Van Gogh has preference of painting outdoors coupled with the fascination of the night sky as part of the favourite subjects.
One outstanding element of the painting ‘Starry Night over the Rhone’ is gas lighting that reflect off the elements of water through several strolls nearby. All this is neatly done in the painting’s foreground. The work is a revelation of the sky’s marvellous colours coupled with the scene’s reflections as well as the striking contrast of the artificial stars and the gas natural beauty lights. Street lanterns across the edge of the Rhone in the watershed provide sufficient lighting enabling Van Gogh fully to paint from observation direct. Van Gogh manipulated such reality into certain levels as a way of creating an impressive firmament. Through this view, the Arles town lay in the southwest while the Great Bear constellation painted within the sky is in the north.
The media used by the artist include oil on canvas as well as the technique of weeping and broad brush strokes. In various letters to Wilhelmina, his sister, Gogh observed that this was aimed at painting starry sky. The display appears to be that the night is still richly coloured as compared to the day. It has hues from the intense greens, violets, and blues. If one pays attention to the painting, it is easy to see that a number of stars are lemon-yellow while others are blue or pink and green brilliance. Without expatiating on the theme, it becomes clearer that the little white dots put on blue-black are not sufficient in painting starry skies. Some hold the belief that there are hidden images that depict the Gate to Heaven while two coffins in its front seem relevant to his religious foundations.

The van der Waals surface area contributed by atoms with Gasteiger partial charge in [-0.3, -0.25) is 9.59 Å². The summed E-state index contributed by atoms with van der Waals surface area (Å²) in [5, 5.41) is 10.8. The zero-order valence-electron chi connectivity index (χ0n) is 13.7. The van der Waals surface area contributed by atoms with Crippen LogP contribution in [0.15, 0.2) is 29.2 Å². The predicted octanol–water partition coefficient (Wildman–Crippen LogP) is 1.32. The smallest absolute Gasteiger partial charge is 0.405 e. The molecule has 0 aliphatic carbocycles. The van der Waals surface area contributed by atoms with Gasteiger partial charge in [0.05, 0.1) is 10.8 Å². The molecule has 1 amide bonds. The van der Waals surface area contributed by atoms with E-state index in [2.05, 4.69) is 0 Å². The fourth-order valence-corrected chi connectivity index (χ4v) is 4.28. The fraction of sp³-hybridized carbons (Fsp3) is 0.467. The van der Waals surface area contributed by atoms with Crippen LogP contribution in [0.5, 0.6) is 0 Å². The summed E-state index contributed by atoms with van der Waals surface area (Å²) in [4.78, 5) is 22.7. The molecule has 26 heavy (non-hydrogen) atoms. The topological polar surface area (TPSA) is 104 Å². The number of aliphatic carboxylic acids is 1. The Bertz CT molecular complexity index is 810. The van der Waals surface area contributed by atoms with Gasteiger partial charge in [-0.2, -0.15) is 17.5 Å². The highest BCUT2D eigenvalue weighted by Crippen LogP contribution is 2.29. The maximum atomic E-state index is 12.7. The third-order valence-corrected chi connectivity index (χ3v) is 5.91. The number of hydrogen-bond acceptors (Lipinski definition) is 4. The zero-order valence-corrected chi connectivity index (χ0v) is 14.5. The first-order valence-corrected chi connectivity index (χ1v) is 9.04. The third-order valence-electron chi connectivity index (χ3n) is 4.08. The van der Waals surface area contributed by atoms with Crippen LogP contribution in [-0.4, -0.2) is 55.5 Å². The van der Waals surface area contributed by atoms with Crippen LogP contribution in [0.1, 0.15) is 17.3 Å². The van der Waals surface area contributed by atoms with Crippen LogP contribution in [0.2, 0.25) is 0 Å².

Van Gogh engaged the expressive and symbolic colour values to express emotions within the scope of reproduction for visual light, atmosphere, or appearances. Van Gogh also went on to paint the night sky immensely hanging on